My Personal Attitude To Organ Donation
Organ Donation Statistics
Every 10 minutes a new life is put at risk as they are waitlisted on the organ donation list. Dozens of others are condemned to death as they are denied a transplant because of availability. Today alone 79 people received an organ transplant. 22 others died while waiting for an organ that never came. In one years’ time, 2.5 million deaths were accounted for in the US alone from failure to receive a transplant. These statistics are often just viewed as numbers, yet we must remember that these numbers represent lives, people, family, a husband, a father, a wife, a child, a mother. On average each organ donor’s transplant can save up to 9 lives. Each life they save is another that will be able to add to the achievements of humanity.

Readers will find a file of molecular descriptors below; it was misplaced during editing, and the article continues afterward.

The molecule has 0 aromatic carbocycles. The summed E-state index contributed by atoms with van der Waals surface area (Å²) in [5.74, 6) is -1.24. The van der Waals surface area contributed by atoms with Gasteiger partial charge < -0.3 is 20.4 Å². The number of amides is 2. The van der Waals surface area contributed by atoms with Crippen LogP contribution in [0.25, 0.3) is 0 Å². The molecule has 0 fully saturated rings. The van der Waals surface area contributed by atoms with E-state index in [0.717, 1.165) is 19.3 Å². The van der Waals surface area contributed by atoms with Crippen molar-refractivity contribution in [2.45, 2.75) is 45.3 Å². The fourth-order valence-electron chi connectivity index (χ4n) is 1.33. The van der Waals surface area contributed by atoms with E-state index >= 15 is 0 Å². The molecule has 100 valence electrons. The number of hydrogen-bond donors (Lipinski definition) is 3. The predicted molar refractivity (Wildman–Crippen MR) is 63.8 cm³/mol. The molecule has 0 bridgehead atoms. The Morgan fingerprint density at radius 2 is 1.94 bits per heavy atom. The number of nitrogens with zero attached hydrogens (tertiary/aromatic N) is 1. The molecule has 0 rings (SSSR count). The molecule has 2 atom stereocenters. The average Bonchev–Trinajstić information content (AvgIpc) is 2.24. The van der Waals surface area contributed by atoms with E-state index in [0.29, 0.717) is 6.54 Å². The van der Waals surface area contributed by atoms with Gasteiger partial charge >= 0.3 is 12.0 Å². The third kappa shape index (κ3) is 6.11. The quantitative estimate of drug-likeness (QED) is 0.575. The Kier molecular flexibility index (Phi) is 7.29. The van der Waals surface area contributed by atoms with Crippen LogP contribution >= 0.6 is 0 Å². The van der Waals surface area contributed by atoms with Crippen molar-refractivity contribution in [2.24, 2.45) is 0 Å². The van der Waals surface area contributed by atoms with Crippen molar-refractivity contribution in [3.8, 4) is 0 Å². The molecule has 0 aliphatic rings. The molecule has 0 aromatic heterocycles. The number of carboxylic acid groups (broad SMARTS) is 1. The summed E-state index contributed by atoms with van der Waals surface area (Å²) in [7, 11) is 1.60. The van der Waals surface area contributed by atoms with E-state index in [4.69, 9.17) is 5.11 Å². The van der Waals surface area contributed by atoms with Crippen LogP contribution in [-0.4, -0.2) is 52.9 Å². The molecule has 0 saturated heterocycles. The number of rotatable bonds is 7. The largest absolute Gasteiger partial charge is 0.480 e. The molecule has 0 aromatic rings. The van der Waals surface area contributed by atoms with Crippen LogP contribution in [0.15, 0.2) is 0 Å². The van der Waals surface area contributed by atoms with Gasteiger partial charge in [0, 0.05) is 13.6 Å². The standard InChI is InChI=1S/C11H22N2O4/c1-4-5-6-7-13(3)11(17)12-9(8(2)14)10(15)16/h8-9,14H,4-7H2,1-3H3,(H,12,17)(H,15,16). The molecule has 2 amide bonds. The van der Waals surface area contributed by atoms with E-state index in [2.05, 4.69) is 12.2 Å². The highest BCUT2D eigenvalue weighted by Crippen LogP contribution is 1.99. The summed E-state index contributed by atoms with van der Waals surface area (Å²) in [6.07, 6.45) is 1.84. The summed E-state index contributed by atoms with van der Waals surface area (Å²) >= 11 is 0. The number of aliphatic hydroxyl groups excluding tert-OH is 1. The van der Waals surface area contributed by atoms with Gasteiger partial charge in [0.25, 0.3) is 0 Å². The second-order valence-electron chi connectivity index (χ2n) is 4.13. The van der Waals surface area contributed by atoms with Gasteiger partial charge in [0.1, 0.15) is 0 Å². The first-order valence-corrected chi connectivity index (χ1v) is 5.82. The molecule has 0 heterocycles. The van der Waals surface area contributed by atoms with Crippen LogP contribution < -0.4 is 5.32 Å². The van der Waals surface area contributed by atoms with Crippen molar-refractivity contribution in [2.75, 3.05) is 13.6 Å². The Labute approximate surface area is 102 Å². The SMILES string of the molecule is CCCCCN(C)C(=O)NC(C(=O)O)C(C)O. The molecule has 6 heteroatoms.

Meet Timothy Brown. He is a normal man just like any other. Except he had HIV. He WAS HIV+. Yes, was. He is one of the only patients on the entire face of this Earth who has beaten HIV. Yet, his body did not fight it off alone. He was not given a miracle drug, nor was he magically cured. Instead, Timothy developed acute myeloid leukemia. After already undergoing treatments and popping what seemed like countless pills for most of his life, Timothy was shocked at his cancer diagnosis. HIV is a retrovirus that slowly weakens the immune system, lowering the white T blood cell count to demolish the immune system. Combined with the effects of chemotherapy and the cancer ravaging his body, he attracted diseases left and right, like a beacon. Timothy was put under treatment for sepsis, pneumonia, and thousands of other minor infections that a healthy body would be able to fight off with no problem on a daily basis. His doctors finally deduced that the normal chemotherapy methods would not work in Timothy Brown’s case because of his initial weakness. As his HIV came crashing down to full-blown AIDS, Timothy’s doctor suggested a bone marrow transplant. Donors were available, but his doctor was searching for CCR5 mutation bone marrow donor. A CCR5 mutation is found in one out of a few thousand people. This certain mutation causes white blood cells to become immune to HIV, and by association AIDS. Through the transplant, Timothy was able to eradicate not only his cancer, but also HIV. Nearly 10 years after the transplant, timothy is found to be not just HIV resistant or immune but HIV negative, a huge step towards his new life that he is living today, no longer a common visitor at the hospital, he is just another average Joe on the street. But take a minute to imagine if he hadn’t been given that bone marrow, if the donors had refused to allow this procedure. What would have happened to Timothy? More likely than not, Timothy would have succumbed eventually from AIDS, dying before he had the chance to meet anyone, before he had the chance to meet me. I attended one of his press conferences at the Timothy Ray Brown Foundation Fundraiser. As Timothy took the stage, I looked around. As he began his speech, his message began to flow, full of gratitude, full of thanks, full of life. Yet I found myself not watching the man, but watching the audience. Hundreds of spectators began to straighten their backs as the idea of such selflessness from the donor and the hope and man it created stood before them. The children that were dragged along to the convention were silent, captivated as well before some presence that they didn’t quite understand. Perhaps someone in the audience found themselves in a relatable position. Perhaps someone in my lifetime will find themselves in desperate need of an organ transplant. This is why. This is why organ donations are so important. We have the chance to save these lives, these ailing bodies, these people who were given the short hand in life another chance. Yet will we refuse to for fear that we will be less of a man or woman without an organ after death? That is why once I officially am able to, on my 18th birthday I will be rushing off to collect my birthday present. Not a car, not a shopping spree, and not a birthday party. No. I will be rushing off to earn the privilege of becoming an organ donor. I will hold myself to that promise that I have made. This is who I am. But I can be more. I have the opportunity to be more. When others are helped by me.